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ls -la /dev/tty shows the output:

crw-rw-rw- 1 root tty 5, 0 Dec 14 22:21 /dev/tty

What does c at the beginning mean? When I do something like pwd > /dev/tty it prints to the stdout. What does the file /dev/tty contain?

116

The 'c' means it's a character device. tty is a special file representing the 'controlling terminal' for the current process.

Character Devices

Unix supports 'device files', which aren't really files at all, but file-like access points to hardware devices. A 'character' device is one which is interfaced byte-by-byte (as opposed to buffered IO).

TTY

/dev/tty is a special file, representing the terminal for the current process. So, when you echo 1 > /dev/tty, your message ('1') will appear on your screen. Likewise, when you cat /dev/tty, your subsequent input gets duplicated (until you press Ctrl-C).

/dev/tty doesn't 'contain' anything as such, but you can read from it and write to it (for what it's worth). I can't think of a good use for it, but there are similar files which are very useful for simple IO operations (e.g. /dev/ttyS0 is normally your serial port)

This quote is from http://tldp.org/HOWTO/Text-Terminal-HOWTO-7.html#ss7.3 :

/dev/tty stands for the controlling terminal (if any) for the current process. To find out which tty's are attached to which processes use the "ps -a" command at the shell prompt (command line). Look at the "tty" column. For the shell process you're in, /dev/tty is the terminal you are now using. Type "tty" at the shell prompt to see what it is (see manual pg. tty(1)). /dev/tty is something like a link to the actually terminal device name with some additional features for C-programmers: see the manual page tty(4).

Here is the man page: http://linux.die.net/man/4/tty

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  • 10
    One good use for /dev/tty is if you're trying to call an editor in a pipeline (e.g., with xargs). Since the standard input of xargs is some list of files rather than your terminal, just doing, e.g., | xargs emacs will screw up your terminal. Instead you can use | xargs sh -c 'emacs "$@" </dev/tty' emacs to connect the editor to your terminal even though the input of xargs is coming from elsewhere. (The xargs man page on my system suggests this usage.) Jan 19 '19 at 2:19
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/dev/tty is a synonym for the controlling terminal (if any) of the current process. As jtl999 says, it's a character special file; that's what the c in the ls -l output means.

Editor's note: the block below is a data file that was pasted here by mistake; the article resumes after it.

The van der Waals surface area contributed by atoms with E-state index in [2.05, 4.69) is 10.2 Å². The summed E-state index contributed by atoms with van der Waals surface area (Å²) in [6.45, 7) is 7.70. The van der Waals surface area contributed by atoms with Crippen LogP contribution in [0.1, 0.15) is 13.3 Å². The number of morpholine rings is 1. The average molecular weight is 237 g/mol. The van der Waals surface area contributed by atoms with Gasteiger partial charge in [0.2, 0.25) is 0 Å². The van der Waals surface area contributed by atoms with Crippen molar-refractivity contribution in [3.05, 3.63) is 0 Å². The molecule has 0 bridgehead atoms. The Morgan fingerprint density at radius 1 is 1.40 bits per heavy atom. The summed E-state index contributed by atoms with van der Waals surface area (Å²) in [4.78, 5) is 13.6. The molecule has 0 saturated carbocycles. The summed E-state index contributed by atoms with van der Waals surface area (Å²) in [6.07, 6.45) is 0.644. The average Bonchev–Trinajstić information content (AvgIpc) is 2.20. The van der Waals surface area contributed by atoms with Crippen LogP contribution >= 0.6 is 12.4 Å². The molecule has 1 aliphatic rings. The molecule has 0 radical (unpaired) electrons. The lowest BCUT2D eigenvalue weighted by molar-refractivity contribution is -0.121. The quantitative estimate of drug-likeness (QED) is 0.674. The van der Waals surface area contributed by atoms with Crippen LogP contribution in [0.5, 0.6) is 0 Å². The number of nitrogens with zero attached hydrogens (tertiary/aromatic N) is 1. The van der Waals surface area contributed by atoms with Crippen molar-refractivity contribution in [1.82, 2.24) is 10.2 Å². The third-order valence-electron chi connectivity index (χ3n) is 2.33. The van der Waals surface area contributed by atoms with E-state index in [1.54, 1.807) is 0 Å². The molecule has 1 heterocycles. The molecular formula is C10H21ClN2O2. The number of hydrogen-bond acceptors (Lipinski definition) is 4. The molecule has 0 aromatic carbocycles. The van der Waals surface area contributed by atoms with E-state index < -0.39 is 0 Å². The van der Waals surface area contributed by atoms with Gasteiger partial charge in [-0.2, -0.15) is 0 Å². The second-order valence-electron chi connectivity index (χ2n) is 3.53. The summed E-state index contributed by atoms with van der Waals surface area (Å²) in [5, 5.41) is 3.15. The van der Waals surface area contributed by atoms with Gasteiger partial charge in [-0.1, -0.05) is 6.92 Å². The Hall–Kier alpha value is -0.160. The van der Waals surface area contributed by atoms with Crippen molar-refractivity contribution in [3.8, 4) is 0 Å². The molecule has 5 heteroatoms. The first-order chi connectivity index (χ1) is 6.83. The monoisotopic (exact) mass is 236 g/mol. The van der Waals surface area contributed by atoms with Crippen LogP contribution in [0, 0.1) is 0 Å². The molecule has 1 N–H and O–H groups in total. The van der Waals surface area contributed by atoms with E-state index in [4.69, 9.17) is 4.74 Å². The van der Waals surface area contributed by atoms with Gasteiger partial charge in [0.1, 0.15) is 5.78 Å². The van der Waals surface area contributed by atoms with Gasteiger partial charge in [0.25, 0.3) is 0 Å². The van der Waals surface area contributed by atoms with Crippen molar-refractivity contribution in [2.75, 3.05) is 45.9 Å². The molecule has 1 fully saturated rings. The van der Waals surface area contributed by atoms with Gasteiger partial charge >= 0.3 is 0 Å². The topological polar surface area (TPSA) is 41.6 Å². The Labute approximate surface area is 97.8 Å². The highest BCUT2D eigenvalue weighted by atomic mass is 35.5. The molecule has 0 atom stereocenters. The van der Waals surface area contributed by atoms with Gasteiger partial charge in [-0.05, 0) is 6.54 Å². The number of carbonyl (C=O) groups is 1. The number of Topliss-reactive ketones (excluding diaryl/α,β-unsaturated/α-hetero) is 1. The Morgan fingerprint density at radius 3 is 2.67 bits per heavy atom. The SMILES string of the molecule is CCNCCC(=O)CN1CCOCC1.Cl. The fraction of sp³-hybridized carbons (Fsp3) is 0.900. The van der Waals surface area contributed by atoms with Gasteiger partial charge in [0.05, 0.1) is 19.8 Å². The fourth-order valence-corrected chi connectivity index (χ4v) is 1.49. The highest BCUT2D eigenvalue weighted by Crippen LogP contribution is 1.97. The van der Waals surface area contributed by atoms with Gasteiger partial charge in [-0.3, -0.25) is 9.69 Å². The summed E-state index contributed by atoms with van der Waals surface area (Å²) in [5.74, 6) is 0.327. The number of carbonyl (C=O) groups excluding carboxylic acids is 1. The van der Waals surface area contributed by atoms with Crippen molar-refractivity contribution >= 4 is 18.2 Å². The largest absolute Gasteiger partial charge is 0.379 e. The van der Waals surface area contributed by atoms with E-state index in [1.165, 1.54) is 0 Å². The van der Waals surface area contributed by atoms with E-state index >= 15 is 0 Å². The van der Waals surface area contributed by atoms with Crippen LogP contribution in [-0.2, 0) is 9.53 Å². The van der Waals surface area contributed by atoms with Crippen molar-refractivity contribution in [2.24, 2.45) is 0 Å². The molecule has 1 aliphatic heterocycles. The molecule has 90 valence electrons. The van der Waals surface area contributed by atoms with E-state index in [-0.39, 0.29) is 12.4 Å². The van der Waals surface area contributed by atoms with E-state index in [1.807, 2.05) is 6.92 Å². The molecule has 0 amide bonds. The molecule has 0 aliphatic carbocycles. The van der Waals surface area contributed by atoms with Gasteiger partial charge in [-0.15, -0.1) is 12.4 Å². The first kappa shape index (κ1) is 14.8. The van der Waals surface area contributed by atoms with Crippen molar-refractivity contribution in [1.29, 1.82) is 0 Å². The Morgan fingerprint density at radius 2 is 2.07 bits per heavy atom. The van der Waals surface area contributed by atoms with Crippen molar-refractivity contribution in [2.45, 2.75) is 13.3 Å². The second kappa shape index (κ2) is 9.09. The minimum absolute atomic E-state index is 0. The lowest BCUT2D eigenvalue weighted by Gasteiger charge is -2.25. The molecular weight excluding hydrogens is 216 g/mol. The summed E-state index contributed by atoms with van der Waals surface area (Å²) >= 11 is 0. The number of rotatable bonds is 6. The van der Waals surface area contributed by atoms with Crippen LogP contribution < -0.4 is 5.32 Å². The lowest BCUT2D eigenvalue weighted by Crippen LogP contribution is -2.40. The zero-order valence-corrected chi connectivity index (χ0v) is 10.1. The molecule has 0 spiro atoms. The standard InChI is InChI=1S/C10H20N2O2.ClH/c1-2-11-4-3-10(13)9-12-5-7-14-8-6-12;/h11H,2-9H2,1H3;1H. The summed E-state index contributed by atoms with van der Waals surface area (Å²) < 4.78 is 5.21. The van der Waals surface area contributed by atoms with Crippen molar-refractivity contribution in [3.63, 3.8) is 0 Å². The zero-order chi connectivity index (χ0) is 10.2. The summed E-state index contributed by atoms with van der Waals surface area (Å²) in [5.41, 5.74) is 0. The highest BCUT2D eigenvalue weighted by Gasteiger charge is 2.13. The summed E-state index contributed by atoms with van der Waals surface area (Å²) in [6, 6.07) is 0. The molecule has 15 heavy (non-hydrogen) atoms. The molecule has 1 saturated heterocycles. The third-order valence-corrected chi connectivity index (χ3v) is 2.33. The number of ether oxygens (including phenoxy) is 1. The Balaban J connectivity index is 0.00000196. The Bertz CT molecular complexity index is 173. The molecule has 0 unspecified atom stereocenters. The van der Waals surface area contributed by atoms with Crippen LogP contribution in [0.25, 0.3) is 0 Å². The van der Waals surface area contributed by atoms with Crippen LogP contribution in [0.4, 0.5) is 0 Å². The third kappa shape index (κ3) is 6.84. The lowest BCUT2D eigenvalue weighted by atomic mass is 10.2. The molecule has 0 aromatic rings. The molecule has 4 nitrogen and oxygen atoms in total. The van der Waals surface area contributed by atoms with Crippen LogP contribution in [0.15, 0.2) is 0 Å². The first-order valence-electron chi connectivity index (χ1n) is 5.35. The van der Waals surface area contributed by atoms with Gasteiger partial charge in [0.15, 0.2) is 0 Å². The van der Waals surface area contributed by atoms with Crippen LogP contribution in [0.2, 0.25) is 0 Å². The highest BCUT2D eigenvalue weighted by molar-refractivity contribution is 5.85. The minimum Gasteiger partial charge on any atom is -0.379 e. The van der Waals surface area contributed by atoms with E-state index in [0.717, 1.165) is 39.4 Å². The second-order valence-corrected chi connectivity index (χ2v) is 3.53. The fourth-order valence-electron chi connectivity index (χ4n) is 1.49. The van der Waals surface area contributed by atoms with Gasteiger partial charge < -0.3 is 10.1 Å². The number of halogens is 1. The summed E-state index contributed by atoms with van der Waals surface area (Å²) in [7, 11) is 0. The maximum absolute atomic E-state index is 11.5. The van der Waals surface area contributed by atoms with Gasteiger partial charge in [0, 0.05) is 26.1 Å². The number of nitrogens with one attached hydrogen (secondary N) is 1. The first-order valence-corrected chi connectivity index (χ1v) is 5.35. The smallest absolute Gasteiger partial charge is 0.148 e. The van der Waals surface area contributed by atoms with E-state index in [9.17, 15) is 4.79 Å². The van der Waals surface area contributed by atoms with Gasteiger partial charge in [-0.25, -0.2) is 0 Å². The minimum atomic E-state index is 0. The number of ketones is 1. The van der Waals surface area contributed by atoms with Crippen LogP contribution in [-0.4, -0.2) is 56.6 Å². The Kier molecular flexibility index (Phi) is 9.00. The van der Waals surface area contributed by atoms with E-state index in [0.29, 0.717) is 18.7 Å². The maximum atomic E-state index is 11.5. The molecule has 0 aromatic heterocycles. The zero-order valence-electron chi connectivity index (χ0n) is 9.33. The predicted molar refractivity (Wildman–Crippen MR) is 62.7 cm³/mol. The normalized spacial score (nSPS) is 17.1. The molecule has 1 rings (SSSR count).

man 4 tty or man -s 4 tty should give you more information, or you can read the man page online here.

Incidentally, pwd > /dev/tty doesn't necessarily print to the shell's stdout (though it is the pwd command's standard output). If the shell's standard output has been redirected to something other than the terminal, /dev/tty still refers to the terminal.

You can also read from /dev/tty, which will normally read from the keyboard.

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  • I can't understand your pwd > /dev/tty doesn't necessarily print to stdout. If standard output has been redirected to something other than the terminal. In my opinion, it will always set file descriptor 1 of the process to /dev/tty. Could you explain?
    – Dagang
    Feb 25 '14 at 10:01
  • @dagang: Your opinion is mistaken. If standard output is redirected to a file, file descriptor 1 will refer to that file, not to the terminal. That's what redirection means. Feb 25 '14 at 14:44
  • Yes, fd 1 can refer to any file, but >/dev/tty always means make fd 1 refer to the terminal, regardless of where fd 1 was referring to. Could you provide an example to support your argument?
    – Dagang
    Feb 26 '14 at 4:40
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    An example of how it makes a difference: ( echo to stdout ; echo to tty > /dev/tty ) > a_file One will find "to stdout" to be redirected to a_file, but "to tty" will still appear on the terminal the shell is running from and not be redirected to a_file. The sub-shell running the part inside the ( ... ) has stdout redirected to a file but the controlling terminal the still whatever terminal the parent shell is running in, e.g.. your xterm or ssh or serial console, etc.
    – TrentP
    Mar 21 '17 at 2:21
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    I found it very useful to do something like this find . -type d -name dummy | tee /dev/tty | xargs rm Dec 23 '19 at 21:04
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The 'c' means it's a character special file.

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